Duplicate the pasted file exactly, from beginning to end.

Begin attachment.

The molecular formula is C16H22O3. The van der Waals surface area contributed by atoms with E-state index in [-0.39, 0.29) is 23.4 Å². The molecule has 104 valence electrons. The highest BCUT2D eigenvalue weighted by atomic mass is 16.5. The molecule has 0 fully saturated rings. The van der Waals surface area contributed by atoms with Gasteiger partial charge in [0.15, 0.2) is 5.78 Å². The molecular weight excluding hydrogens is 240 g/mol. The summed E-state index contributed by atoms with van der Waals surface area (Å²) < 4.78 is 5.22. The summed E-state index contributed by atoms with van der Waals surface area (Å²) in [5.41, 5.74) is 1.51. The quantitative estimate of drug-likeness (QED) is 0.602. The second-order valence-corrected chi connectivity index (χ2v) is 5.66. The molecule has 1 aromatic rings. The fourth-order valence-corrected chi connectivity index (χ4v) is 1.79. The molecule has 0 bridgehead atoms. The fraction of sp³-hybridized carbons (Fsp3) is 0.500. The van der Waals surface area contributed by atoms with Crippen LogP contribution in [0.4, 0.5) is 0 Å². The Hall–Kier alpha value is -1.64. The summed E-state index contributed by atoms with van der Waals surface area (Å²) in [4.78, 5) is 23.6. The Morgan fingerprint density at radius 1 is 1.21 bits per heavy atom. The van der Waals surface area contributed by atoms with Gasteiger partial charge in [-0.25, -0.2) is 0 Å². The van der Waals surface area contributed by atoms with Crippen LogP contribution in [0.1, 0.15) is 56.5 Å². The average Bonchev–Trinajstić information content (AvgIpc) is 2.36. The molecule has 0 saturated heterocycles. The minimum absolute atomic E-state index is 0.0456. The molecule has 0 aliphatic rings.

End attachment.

The molecular formula is C16H22O3. The van der Waals surface area contributed by atoms with E-state index in [-0.39, 0.29) is 23.4 Å². The molecule has 104 valence electrons. The highest BCUT2D eigenvalue weighted by atomic mass is 16.5. The molecule has 0 fully saturated rings. The van der Waals surface area contributed by atoms with Gasteiger partial charge in [0.15, 0.2) is 5.78 Å². The molecular weight excluding hydrogens is 240 g/mol. The summed E-state index contributed by atoms with van der Waals surface area (Å²) < 4.78 is 5.22. The summed E-state index contributed by atoms with van der Waals surface area (Å²) in [5.41, 5.74) is 1.51. The quantitative estimate of drug-likeness (QED) is 0.602. The second-order valence-corrected chi connectivity index (χ2v) is 5.66. The molecule has 1 aromatic rings. The fourth-order valence-corrected chi connectivity index (χ4v) is 1.79. The molecule has 0 bridgehead atoms. The fraction of sp³-hybridized carbons (Fsp3) is 0.500. The van der Waals surface area contributed by atoms with Crippen LogP contribution in [0.4, 0.5) is 0 Å². The Hall–Kier alpha value is -1.64. The summed E-state index contributed by atoms with van der Waals surface area (Å²) in [4.78, 5) is 23.6. The Morgan fingerprint density at radius 1 is 1.21 bits per heavy atom. The van der Waals surface area contributed by atoms with Gasteiger partial charge in [-0.25, -0.2) is 0 Å². The van der Waals surface area contributed by atoms with Crippen LogP contribution in [0.1, 0.15) is 56.5 Å². The average Bonchev–Trinajstić information content (AvgIpc) is 2.36. The molecule has 0 saturated heterocycles. The minimum absolute atomic E-state index is 0.0456. The molecule has 0 aliphatic rings.